Return the oysters to the oven and bake another 3-4 minutes until the crackers are brown and toasted. Remove the oysters from the oven and serve hot after drizzling each oyster with absinthe to taste.


Compound butter



4 oz softened butter
2 tbsp finely chopped herbs (chives, tarragon, parsley, chervil)
1 large shallot minced
Zest of 1 lemon
Pinch cayenne pepper
Salt & pepper to taste



Slowly melt minced shallots in 1 ounce of butter. Combine cooled shallots, chopped herbs and lemon zest in a robot coupe and blend well. Add mixture to softened butter and mix well after seasoning with salt and cayenne. Reserve.


Courtesy of Mike Price, chef/partner The Clam





***Martha Stewart’s Slow Cooker (Clarkson Potter)***


Spanish-Style Octopus


Serves 6



2 lbs octopus, cleaned (see tip below)

1 small fennel, trimmed, bulb and fronds coarsely chopped

2 small onions, thickly sliced

1 bunch fresh flat-leaf parsley

1 bunch fresh oregano

2 dried bay leaves

¼ cup plus 2 tbsp extra-virgin olive oil

Coarse salt

2 garlic cloves, minced

¼ cup capers, drained, rinsed, and coarsely chopped

Juice of 2 lemons (about 1/3 cup)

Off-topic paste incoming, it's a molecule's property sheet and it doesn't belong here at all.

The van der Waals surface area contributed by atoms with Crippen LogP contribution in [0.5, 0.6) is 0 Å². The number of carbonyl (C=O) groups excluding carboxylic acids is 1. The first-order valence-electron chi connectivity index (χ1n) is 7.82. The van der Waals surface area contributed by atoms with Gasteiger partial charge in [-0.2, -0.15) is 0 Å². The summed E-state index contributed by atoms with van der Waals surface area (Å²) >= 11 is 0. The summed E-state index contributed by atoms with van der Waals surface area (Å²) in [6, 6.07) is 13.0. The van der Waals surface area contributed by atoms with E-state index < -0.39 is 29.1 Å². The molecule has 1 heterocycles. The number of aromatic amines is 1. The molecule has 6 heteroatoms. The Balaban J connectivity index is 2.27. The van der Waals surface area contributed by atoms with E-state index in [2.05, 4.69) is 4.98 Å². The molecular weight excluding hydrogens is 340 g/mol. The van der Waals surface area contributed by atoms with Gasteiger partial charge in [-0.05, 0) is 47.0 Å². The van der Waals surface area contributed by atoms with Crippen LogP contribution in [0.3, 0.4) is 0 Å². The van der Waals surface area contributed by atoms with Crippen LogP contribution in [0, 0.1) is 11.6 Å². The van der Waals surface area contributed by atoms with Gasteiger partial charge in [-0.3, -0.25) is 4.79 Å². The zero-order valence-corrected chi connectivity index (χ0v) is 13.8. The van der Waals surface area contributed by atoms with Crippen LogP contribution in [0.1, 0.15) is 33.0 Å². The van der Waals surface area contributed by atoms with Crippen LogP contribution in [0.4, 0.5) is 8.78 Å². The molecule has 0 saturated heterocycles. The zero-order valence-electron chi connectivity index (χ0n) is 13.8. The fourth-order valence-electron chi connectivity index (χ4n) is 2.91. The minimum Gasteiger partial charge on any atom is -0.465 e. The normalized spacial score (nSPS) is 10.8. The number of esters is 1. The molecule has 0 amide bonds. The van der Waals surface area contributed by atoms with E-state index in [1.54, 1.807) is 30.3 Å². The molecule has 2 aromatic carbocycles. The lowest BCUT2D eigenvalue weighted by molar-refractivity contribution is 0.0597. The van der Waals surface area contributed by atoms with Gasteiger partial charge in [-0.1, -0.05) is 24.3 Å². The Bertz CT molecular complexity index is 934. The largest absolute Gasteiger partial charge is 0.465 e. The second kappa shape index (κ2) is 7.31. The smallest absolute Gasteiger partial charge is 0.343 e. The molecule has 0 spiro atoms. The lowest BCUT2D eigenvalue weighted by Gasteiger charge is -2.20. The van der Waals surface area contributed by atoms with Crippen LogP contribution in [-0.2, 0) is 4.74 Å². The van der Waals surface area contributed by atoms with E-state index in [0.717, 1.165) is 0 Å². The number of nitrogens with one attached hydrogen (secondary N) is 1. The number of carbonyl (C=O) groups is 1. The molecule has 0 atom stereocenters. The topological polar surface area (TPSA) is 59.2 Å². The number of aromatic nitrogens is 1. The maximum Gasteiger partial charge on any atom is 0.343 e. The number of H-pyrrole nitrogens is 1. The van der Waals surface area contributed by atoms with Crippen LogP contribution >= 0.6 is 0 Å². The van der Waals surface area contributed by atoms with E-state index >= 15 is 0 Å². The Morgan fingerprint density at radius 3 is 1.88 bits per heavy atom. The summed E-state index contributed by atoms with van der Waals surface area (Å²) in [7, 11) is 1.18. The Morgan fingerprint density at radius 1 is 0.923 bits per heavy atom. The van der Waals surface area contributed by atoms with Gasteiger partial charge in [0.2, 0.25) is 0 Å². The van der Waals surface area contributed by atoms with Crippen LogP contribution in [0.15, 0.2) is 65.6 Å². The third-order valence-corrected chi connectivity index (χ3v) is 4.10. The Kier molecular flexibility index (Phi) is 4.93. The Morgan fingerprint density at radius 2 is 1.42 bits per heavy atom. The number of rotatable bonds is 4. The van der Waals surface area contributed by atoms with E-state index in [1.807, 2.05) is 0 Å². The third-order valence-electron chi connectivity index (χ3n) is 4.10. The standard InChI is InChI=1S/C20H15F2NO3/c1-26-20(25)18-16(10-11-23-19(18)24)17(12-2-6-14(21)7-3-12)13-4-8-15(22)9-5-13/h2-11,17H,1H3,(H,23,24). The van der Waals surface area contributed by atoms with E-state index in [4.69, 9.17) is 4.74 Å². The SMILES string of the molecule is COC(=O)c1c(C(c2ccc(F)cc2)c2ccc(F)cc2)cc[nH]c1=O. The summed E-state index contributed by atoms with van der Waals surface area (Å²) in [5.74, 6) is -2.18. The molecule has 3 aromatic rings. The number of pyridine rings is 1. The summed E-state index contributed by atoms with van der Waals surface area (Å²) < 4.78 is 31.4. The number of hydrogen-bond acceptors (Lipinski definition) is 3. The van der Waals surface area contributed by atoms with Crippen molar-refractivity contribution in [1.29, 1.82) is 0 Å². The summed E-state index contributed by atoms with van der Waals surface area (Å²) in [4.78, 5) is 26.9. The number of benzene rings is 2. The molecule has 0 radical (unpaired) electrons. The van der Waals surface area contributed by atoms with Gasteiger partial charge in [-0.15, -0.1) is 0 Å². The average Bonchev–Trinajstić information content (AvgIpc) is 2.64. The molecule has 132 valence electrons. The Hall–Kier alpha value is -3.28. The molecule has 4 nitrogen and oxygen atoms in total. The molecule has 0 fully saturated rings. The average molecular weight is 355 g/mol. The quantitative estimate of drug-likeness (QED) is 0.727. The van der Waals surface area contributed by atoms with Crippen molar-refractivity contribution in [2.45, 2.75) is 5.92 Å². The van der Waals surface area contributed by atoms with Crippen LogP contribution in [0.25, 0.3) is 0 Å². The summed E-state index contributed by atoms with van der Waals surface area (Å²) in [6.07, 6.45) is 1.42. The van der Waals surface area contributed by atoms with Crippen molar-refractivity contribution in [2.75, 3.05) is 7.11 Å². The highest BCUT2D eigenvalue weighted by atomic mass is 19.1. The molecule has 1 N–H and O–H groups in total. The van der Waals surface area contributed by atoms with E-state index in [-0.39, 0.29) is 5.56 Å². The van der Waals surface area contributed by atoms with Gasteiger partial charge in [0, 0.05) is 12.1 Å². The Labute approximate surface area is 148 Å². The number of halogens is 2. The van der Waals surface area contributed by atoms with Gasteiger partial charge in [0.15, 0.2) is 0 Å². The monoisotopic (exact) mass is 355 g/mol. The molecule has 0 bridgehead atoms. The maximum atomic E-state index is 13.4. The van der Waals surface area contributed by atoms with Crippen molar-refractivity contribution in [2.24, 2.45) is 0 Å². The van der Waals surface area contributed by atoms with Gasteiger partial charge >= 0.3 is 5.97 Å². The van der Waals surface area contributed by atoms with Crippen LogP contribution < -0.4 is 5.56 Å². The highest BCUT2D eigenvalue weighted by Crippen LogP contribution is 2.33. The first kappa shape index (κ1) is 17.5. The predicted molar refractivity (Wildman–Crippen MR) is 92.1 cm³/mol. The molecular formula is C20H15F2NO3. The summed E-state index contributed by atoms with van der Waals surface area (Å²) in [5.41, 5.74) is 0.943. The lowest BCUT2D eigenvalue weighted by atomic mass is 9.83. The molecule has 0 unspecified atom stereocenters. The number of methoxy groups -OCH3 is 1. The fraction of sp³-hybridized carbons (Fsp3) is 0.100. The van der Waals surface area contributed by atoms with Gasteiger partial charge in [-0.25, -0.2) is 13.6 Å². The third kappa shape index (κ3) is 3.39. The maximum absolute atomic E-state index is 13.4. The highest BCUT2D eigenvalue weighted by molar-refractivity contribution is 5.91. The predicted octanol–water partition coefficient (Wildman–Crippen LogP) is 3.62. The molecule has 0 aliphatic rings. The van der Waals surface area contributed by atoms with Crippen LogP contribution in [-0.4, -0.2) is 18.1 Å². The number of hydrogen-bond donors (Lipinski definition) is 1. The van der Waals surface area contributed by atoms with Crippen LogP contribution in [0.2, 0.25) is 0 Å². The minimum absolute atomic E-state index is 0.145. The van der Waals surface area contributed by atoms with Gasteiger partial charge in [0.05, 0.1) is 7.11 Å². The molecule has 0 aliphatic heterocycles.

¼ tsp hot smoked paprika

¼ tsp sweet smoked paprika



Preheat a 5-to 6-quart slow cooker.


Bring a large stockpot of water to a boil. Add octopus and boil briefly to tenderize, about 2 minutes. Drain and let cool; then slice octopus into 2-inch pieces.


Place fennel, onions, parsley, oregano and bay leaves in the slow cooker. Arrange octopus over vegetables. Drizzle with 1 tablespoon oil and ½ teaspoon salt. Cover and cook on low until octopus is tender, 2 hours (or on high for 1 hour).


Heat a grill or grill pan to high. Remove octopus and half the vegetables from slow cooker (dis­card remaining vegetables and liquid); toss with 1 tablespoon oil and grill until charred, about 6 minutes. Transfer to a bowl.


Meanwhile, gently heat remaining ¼ cup oil in a small skillet. Add garlic and cook until just fragrant, about 2 minutes. Stir in capers and lemon juice. Remove from heat and stir in both paprikas. Pour over octopus, toss, season with salt and serve.


Tip:  Look for the smallest octopus available. It should be firm to the touch, smell of the sea and be bright white underneath, with pretty purple-black tendrils. All parts of the octopus, except for the tough top, are edible.


Courtesy of Martha Stewart’s Slow Cooker





Kedgeree (Christmas Eve à la Gibbs)


Serves 4